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End of a run for some dams

In 1999, Maine removed its Edwards Dam to let the river flow and the

July 12, 2009|Glenn Adams | Adams writes for the Associated Press.

AUGUSTA, MAINE — A backhoe took a bite out of the Edwards Dam 10 years ago, releasing the waters of the Kennebec River that had been held back for more than a century and a half. Months after that first torrent gushed through from upstream, the entire dam was gone and the river ran free.

Conservationists and sporting enthusiasts hailed the July 1, 1999, removal of the longtime landmark as a major step toward returning one of Maine's largest rivers to its natural state. Moreover, they held the project up as an example that could be followed in other states, especially those dams with sea-run fish species like the Kennebec.

And that's exactly what happened, according to conservationists.

"Edwards was not the first dam removal," said Stephanie Lindloff, senior director of American Rivers' river restoration program. "But it was the first one that prompted a more focused discussion about removal of dams, especially those with safety issues and that had outlived their usefulness."

What also gave impetus to the idea of dam removals was that the 24-foot-high, 917-foot-wide Edwards Dam was the first big one to go, against its owners' wishes, conservationists said, and up to that time, one of the largest to be taken out.

Numbers provided by American Rivers suggest the Maine dam's removal set the stage for more than 430 others across the country -- more than three times the 130 taken down from 1990 to 1998.

Edwards and many of the other dams have come up for federal re-licensing, contributing to the removal trend. Conservationists and sporting groups encourage the removals, point to growing evidence of environmental harm caused by dams and question the safety of the impoundments, especially older ones.

"Dams in the United States are just aging from their go-go days in the '40s, '50s and '60s," said Andrew Goode, vice president of U.S. programs for the Atlantic Salmon Federation.

Economics have also played a role, Goode said. Owners and regulators have been more likely to question whether dams with relatively little power output are worth keeping.

The Edwards Dam, originally built in 1837, supported a textile mill that closed in the 1980s. Edwards Manufacturing Co. wanted to keep the dam in operation because it still produced electricity. But the Federal Energy Regulatory Commission recommended removing the dam in 1997, saying its environmental damage greatly outweighed its hydropower benefits.

As regulators require owners of older dams to install fish passages as a condition for re-licensing, some opt to abandon the structures because of the expense, Goode said.

Removals often generate at least some controversy, with opponents questioning the loss of green power, places for recreational boating and irrigation sources. In some cases, anglers have complained that removal would disrupt existing fisheries.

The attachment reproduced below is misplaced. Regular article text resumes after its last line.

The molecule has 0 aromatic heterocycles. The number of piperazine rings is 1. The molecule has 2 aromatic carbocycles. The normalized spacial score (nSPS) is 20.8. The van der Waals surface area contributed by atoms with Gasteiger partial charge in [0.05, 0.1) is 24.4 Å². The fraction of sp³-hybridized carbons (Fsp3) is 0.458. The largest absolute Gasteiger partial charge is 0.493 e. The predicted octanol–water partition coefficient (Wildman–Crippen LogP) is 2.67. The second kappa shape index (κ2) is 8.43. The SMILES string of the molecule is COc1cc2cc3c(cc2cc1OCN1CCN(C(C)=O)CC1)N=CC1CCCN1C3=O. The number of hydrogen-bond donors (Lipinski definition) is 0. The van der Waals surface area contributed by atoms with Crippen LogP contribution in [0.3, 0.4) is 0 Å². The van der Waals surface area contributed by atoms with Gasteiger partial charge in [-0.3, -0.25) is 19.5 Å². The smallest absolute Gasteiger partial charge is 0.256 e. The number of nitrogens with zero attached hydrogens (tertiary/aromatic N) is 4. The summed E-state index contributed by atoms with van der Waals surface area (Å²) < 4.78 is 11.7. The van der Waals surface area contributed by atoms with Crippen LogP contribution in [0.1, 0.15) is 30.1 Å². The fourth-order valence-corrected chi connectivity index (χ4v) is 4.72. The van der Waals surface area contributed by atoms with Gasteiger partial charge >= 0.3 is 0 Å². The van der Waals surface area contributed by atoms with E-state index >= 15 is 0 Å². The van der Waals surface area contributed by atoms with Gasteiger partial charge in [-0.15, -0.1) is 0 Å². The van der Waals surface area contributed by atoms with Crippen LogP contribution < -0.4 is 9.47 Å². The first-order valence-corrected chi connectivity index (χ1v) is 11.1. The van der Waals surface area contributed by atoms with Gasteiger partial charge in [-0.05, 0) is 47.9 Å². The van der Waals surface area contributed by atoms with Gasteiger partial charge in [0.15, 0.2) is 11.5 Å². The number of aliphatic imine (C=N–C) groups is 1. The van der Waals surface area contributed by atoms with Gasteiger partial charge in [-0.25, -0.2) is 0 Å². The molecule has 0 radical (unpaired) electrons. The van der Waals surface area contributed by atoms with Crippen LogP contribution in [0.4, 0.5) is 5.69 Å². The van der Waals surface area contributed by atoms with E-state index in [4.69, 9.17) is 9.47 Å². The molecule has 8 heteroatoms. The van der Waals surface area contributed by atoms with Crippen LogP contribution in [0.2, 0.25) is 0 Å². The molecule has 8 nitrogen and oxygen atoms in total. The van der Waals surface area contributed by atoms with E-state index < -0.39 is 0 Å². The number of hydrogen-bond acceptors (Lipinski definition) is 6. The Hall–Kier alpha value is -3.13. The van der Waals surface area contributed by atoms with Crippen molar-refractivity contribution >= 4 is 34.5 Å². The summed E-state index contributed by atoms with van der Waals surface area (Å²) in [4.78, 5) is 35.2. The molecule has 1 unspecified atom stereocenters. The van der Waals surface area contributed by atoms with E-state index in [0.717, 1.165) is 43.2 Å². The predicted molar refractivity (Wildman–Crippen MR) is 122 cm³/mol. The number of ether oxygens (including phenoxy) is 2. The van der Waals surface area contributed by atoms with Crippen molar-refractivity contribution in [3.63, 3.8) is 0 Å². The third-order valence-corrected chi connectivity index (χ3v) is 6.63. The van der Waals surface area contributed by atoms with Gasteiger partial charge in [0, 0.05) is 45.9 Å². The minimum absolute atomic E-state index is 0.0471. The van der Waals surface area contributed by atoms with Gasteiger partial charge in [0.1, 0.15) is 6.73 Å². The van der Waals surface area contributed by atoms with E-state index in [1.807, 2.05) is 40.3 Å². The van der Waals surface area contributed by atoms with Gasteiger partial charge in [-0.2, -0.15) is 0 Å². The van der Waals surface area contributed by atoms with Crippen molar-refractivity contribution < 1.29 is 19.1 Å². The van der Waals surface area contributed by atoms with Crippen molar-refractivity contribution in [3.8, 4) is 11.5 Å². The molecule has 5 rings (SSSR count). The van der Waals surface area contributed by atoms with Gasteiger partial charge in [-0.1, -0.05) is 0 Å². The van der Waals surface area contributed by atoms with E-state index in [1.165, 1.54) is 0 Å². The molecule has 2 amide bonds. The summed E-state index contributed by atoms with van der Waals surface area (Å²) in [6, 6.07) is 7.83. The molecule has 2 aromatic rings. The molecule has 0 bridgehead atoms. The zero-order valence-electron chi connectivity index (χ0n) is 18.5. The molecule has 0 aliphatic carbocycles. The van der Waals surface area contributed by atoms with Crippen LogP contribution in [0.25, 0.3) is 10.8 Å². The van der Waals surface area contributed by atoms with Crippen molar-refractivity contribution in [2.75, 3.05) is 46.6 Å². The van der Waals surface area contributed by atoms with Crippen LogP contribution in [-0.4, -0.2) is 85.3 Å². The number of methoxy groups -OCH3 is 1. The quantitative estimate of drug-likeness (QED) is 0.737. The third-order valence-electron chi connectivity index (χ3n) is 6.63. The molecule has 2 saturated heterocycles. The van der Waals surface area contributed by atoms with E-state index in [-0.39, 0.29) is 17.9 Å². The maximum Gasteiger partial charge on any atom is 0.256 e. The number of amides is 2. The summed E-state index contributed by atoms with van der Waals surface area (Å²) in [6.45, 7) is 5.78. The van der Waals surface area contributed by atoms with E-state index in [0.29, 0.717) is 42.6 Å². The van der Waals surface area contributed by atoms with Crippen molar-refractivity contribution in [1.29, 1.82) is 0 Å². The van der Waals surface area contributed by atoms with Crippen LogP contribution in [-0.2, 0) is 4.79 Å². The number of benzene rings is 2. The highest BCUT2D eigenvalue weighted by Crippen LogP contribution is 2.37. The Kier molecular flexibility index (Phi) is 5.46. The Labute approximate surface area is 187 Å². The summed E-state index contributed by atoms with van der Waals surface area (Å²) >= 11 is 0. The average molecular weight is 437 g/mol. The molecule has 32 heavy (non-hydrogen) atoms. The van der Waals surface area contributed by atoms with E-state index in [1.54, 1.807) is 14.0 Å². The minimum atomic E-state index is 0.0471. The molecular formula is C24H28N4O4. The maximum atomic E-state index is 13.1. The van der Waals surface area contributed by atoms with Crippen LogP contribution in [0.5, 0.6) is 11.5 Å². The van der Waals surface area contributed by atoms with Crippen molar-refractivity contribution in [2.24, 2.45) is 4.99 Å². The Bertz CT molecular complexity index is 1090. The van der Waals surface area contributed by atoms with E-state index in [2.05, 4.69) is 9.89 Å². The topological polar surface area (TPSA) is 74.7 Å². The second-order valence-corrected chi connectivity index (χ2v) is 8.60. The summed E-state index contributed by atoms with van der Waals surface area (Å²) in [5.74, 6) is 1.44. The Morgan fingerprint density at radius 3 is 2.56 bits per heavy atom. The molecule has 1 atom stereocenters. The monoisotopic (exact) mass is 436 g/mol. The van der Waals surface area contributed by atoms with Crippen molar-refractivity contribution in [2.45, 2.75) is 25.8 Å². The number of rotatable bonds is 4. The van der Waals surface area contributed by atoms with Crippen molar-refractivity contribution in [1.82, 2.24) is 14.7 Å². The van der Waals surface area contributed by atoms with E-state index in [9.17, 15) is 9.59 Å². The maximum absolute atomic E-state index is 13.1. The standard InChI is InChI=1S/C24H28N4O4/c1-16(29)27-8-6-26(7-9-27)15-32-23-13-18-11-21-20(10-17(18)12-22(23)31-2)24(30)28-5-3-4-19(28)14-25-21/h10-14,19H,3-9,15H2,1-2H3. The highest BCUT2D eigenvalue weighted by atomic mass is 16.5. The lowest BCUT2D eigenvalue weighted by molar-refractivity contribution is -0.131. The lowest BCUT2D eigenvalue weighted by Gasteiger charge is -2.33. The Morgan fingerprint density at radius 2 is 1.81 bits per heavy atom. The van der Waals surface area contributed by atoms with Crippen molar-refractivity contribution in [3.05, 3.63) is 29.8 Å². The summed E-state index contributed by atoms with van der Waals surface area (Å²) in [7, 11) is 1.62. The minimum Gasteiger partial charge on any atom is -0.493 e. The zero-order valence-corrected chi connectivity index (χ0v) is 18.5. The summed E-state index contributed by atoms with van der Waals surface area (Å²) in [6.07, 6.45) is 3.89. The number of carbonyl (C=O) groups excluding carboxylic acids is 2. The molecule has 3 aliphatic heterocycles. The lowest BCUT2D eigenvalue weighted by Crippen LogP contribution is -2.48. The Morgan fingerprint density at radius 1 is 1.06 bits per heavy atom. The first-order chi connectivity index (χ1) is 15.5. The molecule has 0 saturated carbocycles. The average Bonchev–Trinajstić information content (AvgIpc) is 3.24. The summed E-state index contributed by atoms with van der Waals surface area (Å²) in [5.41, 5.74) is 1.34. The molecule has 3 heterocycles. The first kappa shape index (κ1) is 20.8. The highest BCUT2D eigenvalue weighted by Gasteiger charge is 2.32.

Last year, more than 60 dams were removed across the U.S., including in California, Illinois, Montana and New York, according to American Rivers' count.

A concrete and stone dam is being demolished at Fort Covington, N.Y., on the Salmon River along the Canadian border, with expectations of reduced upstream flooding and restoration of fish habitat. It was built in 1913 by the Fort Covington Heat, Light and Power Co. to provide hydroelectricity for mills.

Anglers said they missed the runs of muskie, pike, walleye and smallmouth bass that used to be a hallmark of the Salmon River. Removing the dam would give bass and walleye access to at least 10 more miles of river for spawning and provide more spawning habitat for northern pike, muskellunge and the Eastern sand darter, a state-listed threatened species. It also could lead to the reintroduction of lake sturgeon and give American eels easier passage to and from the St. Lawrence River.

In Oregon, Democratic Gov. Theodore R. Kulongoski was expected to sign a bill to raise $180 million for removing four hydroelectric dams rising from 60 to 162 feet on the Klamath River, freeing up long-blocked salmon runs. Work could begin around 2020 if it can be done safely.

"That is going to be an internationally significant river restoration project," said Lindloff. "It will be the largest dam removal project in the history of the world as far was we know."

Demolition is now under way on the 39-foot-high Savage Rapids Dam on Oregon's Rogue River, a dam that was used primarily for irrigation and did not produce power.

In Washington, the Condit Dam on the White Salmon River is scheduled for demolition in 2012. And this spring, $54.7 million in federal stimulus money was allocated for removal of the Elwha Dam and restoration of Elwha River basin at Olympic National Park.

Pennsylvania has led the nation in the number of dam removals, mostly smaller ones, says American Rivers.

In Maine, conservationists want to remove two dams and install a bypass channel at a third along the Penobscot River to reopen hundreds of miles of Maine river habitat to Atlantic salmon and other sea-run fish.

This spring saw a record or near-record alewife run on the Sebasticook River because of the removal of the Edwards Dam, which had prevented fish from reaching the lower part of the river, as well as the 2008 removal of the Fort Halifax Dam farther upstream.

Eleven species of sea-run fish have been able to return to more than 17 miles of the Kennebec River opened by the Edwards Dam, according to environmentalists.

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